Google CSO Steve Schmidt supports MFA and fungible resources

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And, while the company once again added more security tools and features to its ever-growing suite of offerings, Schmidt said some of the smallest steps, such as enabling multifactor authentication (MFA), can have the biggest impacts in terms of shrinking attack surface for customers. SearchSecurity editors Rob Wright and Arielle Waldman spoke with Schmidt about the transition to his new role, the shifts he saw during his time as AWS CISO and an evolving threat landscape for cloud providers and customers. In part one of the Q&A, Schmidt discussed how AWS is spurring MFA adoption, Amazon’s shift to more fungible IT resources and the security benefits of that shift.

Amazon CSO Steve Schmidt answers questions from SearchSecurity on his tenure as AWS security’s director and changes the cloud provider did to strengthen both its and its clients’ positions. Steve Schmidt, who was appointed CSO of Amazon early this year after serving as head of AWS security for a number of years, may be the person who knows those developments the best. Schmidt spoke about the massive security difficulties AWS has encountered as the company has evolved, tracking quadrillions of events each month throughout its cloud architecture, during the keynote address at the 2022 AWS re:Inforce conference last week.

Highlights

  • Schmidt: There is absolutely a lot of overlap. When you look at security, it’s really something that has a bunch of fundamental underpinnings. Can you see everything that you need to see to understand what’s there? Can you measure how it’s doing in comparison to what your security goals or requirements are? And can you affect change when you need to in that environment? And change can be something as simple as are you able to patch [a vulnerability] to something a little bit more dramatic like Log4j — what do you do when something giant comes along? And there are a lot of similarities across all of the businesses. One of the other things that we’ve got as a company, of course, is that most of the company runs on AWS. There are relatively uniform tools that we can apply across a lot of those different pieces.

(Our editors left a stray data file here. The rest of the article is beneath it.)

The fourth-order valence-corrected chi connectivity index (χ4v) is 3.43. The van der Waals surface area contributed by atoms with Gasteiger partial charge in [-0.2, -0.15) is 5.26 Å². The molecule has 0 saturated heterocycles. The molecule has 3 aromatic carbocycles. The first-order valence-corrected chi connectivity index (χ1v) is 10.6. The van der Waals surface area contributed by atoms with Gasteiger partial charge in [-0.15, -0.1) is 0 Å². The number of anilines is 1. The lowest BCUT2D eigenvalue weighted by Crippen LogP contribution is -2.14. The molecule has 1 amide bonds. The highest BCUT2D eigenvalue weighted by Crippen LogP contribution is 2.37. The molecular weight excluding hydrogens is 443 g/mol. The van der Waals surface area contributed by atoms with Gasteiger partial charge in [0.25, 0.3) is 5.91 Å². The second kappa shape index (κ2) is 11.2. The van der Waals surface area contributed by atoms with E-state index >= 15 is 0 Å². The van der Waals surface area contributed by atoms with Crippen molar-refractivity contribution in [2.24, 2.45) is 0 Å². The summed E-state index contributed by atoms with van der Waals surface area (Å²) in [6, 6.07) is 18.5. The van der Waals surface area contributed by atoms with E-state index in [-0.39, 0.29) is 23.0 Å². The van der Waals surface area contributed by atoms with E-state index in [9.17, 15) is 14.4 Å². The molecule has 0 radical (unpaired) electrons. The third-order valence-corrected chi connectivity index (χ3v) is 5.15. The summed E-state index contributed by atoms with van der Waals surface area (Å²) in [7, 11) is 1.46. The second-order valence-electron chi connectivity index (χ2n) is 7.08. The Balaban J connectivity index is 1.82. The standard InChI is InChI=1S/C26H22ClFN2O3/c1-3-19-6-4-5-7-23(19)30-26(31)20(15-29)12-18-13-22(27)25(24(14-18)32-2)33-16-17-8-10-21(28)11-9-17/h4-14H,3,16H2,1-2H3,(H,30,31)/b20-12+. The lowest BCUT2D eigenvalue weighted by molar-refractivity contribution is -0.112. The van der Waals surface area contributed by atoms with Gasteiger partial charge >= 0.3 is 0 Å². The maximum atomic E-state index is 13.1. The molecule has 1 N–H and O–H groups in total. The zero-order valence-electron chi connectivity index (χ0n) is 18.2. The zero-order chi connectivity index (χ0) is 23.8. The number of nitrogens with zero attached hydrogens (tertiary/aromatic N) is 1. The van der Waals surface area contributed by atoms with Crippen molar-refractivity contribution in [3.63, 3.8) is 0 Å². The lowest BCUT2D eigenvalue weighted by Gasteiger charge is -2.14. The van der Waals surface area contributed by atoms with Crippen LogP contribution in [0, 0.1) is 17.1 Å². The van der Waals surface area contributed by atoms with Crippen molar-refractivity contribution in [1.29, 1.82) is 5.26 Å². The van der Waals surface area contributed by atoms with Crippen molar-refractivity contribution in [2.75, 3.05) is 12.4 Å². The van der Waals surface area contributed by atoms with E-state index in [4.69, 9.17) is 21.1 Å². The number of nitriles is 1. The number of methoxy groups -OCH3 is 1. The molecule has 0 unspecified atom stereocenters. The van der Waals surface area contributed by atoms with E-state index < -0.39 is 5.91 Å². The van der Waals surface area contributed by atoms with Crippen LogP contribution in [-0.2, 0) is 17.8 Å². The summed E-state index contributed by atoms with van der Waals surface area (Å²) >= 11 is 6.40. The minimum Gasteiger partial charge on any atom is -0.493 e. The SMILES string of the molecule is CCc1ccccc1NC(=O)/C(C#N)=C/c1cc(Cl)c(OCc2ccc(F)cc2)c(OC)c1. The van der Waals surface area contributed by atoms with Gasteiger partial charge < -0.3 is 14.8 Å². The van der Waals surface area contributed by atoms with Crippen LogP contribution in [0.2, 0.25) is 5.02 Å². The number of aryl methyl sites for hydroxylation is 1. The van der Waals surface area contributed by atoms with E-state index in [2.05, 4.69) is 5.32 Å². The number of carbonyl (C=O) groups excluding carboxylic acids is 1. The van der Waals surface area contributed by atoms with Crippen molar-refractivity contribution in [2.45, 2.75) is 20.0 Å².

• Steve Schmidt: It’s been fun. I was in AWS for a long time — for 14 years. And what’s really enjoyable about my new role is I get to learn things because I don’t know anything about how you build satellite systems, or robots, or self-driving vehicles or any of that stuff, so it’s so much fun to learn about that business and to see what we do there. Are there any overlaps in the roles or lessons you’ve learned at AWS that you can take to the new position?

Schmidt: It was really interesting. The way I landed at Amazon is kind of a fun story. In 2006, I was running a team that did intelligence analysis. If we picked up a laptop in a cave in Afghanistan, my team’s job was to compare the content on that with everything that we had on intercept systems to see if there’s linkages and if somebody’s communicating back and forth. We were a big customer of all the disk storage vendors, and we kept filling up file systems, and it was a pain. We saw this thing called Amazon S3. We said, ‘That is what we need!’ We approached Amazon and said, ‘Would you build one of these for us, please, because this will relieve a lot of headaches that we have.’ And it turned into a conversation where they said, ‘You guys seem to know something about distributed systems — do you want to build these things, as opposed to being a customer?’ And we said, ‘Well, that sounds fun, but we don’t want to move to Seattle.’ And Amazon said, ‘Alright, we’ll open an office in Virginia for you.’ And so the team that came over here that I ran built software. We built virtual private clouds; that was our first gig. And I did that for about a year and a half. And then we started looking for someone to run security for AWS. Andy [Jassy, Amazon’s CEO] did that for a while, and he got tired of it. And he pointed to me and said, ‘You’re it.’ I said, ‘I don’t want to do it.’ He asked why, and I told him it’s because security teams slow down companies; I’ve seen that having worked in the government.

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